Today the Association of Colleges has published a new report on the role of further education colleges in supporting unemployed people with the skills they need to progress into a good job.
We are featured in the Let Them Learn: Further education colleges’ support for the unemployed report as an excellent example. Hartlepool College has enjoyed a longstanding relationship working with Jobcentre Plus (JCP) in Hartlepool and our surrounding towns. We have a well-established partnership and ways of working enjoyed by us and JCP, with many JCP area managers getting involved in projects and acting as key contacts. Sector-based Work Academy Programmes have proven very effective for us too and the adult learners who have enrolled. Darren Hankey our Principal said, “This kind of work goes to the core of what we are all about at the College. We aim to transform our students’ lives by giving them the knowledge, skills and qualifications to progress in life. We have a long and well-established track record of doing this and this approach underlines why we’re one of the most successful colleges in the North East.”
Many excellent college-led initiatives across the country are supporting local unemployed people through work with job centres and skills initiatives, but these are not as widespread as they need to be. To make it work for employers, people at risk of becoming long-term unemployed and colleges, the Association of Colleges is calling for creating a system that embeds, incentivises, and invests in the role of colleges in supporting unemployed people on a national scale. They are arguing that the Skills and Post-16 Education Bill provides the chance for the government to make this commitment.
The report calls on the government to scrap unhelpful universal credit claimant rules that have created an ‘education vs. work’ divide. Current rules prevent people from participating in many learning or training courses if they receive unemployment benefits. This hampers progress on the government's Plan for Jobs recovery strategy, putting investment in the Lifetime Skills Guarantee out of reach to too many people. More joining up of skills and employment programmes are vital to deliver plans to ‘build back better’.
Recommendations from the Association of Colleges include:
- Reform universal credit rules so that no one is prevented from being able to access training that will help them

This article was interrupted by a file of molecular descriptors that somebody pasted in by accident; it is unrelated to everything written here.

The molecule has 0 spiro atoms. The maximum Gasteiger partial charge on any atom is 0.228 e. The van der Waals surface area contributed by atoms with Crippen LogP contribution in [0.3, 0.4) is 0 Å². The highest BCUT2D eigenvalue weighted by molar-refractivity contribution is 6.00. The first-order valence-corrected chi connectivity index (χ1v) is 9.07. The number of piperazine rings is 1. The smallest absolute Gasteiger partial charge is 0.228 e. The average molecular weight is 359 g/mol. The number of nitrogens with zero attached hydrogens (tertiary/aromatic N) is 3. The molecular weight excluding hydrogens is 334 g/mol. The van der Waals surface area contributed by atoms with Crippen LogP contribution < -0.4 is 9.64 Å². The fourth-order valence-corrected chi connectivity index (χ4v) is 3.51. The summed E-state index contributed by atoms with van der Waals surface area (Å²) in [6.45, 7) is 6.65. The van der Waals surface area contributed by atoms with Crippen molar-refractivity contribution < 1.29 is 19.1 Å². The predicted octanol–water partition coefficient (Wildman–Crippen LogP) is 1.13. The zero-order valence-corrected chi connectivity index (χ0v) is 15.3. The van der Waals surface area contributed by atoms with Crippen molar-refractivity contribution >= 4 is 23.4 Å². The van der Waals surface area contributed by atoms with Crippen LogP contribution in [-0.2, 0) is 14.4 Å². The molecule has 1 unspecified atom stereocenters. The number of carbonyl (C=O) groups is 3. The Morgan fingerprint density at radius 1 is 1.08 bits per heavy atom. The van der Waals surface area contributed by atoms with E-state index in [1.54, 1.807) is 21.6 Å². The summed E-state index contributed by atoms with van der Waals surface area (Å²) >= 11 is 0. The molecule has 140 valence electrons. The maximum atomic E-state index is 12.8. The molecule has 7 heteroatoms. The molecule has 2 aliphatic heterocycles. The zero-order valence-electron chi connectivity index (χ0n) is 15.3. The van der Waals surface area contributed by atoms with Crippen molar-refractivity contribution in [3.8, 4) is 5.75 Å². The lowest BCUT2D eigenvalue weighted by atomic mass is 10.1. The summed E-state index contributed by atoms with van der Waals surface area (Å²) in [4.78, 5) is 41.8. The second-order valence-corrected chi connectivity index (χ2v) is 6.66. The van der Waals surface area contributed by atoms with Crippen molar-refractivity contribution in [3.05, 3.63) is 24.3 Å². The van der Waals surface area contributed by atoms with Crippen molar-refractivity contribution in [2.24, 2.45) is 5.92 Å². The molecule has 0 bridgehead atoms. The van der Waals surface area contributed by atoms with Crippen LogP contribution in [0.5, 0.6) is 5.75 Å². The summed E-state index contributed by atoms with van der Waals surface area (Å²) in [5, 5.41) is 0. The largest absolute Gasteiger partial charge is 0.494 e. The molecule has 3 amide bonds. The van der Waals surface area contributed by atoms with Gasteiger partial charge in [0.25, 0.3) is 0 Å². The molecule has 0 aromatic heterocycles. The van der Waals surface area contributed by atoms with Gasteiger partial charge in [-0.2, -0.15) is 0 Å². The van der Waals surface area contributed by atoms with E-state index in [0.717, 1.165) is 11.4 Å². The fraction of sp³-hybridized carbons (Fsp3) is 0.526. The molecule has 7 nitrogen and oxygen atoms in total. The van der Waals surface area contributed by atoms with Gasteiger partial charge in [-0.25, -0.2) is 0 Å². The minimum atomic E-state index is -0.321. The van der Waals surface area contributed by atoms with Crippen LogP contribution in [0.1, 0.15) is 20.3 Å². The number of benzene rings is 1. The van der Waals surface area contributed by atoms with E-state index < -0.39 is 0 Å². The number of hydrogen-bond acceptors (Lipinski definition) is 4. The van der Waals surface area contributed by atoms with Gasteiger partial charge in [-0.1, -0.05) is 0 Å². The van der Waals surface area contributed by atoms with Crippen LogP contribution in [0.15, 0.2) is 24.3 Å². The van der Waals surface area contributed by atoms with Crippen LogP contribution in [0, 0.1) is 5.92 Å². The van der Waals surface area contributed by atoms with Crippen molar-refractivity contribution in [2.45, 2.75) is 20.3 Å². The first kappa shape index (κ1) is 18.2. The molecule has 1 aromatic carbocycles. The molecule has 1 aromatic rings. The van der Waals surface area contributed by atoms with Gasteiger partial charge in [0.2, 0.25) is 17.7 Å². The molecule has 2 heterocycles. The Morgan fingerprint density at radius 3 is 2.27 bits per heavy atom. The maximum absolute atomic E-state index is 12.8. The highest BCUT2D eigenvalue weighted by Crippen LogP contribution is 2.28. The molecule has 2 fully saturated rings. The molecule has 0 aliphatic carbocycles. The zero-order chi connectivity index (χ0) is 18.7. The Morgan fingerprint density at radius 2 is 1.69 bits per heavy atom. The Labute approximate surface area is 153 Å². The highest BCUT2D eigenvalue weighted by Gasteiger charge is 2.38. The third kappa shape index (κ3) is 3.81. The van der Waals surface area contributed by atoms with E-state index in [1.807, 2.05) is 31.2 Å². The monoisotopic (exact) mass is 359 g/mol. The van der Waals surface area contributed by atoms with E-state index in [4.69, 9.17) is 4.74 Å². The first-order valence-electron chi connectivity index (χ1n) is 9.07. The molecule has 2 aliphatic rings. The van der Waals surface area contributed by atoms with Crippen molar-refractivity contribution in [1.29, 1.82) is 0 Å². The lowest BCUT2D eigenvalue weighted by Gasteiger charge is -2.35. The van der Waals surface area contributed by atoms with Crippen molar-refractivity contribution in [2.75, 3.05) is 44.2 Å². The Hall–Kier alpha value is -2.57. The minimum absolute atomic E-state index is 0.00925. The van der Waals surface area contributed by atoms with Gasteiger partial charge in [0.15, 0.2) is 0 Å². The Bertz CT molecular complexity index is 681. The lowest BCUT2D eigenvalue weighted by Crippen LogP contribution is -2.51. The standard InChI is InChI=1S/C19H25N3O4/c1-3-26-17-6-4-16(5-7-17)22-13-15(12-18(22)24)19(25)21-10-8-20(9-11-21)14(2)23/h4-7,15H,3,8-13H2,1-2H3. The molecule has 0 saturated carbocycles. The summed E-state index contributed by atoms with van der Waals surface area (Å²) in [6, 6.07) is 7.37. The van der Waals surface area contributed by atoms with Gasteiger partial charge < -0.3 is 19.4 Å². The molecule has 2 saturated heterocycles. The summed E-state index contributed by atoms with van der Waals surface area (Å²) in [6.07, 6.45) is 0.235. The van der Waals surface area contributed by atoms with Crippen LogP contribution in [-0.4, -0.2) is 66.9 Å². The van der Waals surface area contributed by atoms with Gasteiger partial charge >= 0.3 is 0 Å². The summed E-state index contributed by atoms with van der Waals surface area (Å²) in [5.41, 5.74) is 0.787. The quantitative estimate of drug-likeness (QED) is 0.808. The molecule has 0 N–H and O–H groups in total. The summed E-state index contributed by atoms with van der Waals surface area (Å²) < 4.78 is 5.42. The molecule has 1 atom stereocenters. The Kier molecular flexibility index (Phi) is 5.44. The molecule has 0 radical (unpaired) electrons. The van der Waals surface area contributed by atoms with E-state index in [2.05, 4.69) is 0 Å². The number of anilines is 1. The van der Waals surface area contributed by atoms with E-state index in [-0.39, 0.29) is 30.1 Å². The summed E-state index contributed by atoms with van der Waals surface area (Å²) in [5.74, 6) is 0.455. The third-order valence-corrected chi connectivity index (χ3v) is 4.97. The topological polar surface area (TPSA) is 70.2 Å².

- Extend the Lifetime Skills Guarantee to everyone, not just those without any existing Level 3 qualifications already
- Embed the role of colleges in supporting unemployed people in the Skills and Post-Education Bill through legislation for Local Skills Improvement Plans to include partnerships with JobCentre Plus
- Set out a national strategy for the role of education and skills in supporting employment, through a cross-departmental task force with DFE, BEIS, DWP, MHCLG and provide clear progression pathways for people on current programmes like Kickstart and Restart.
Chief Executive of Association of Colleges, David Hughes said:
“The very people that should be accessing the learning and preparation for work training are the ones currently being excluded from it. Those most likely to benefit would have to give up financial support to train and learn, and with no access to other maintenance support, would likely have to forgo any chances of reskilling in order to live, eat and pay bills. Today’s report shares clear evidence that training of this kind prepares people for getting into secure, fulfilling jobs. It is entirely counterproductive to pursue a hard-line policy of restricted training while job hunting, pitting the two against each other when one is in fact the best route to the other for many.
We need a coherent system that spans education and welfare and works for those at risk of long-term unemployment. If we don’t we risk leaving people behind in efforts to boost sought after skills for employers and help combat the impact of the pandemic on jobs and the economy.”
Full Report can be read here >> https://www.aoc.co.uk/let-them-learn-report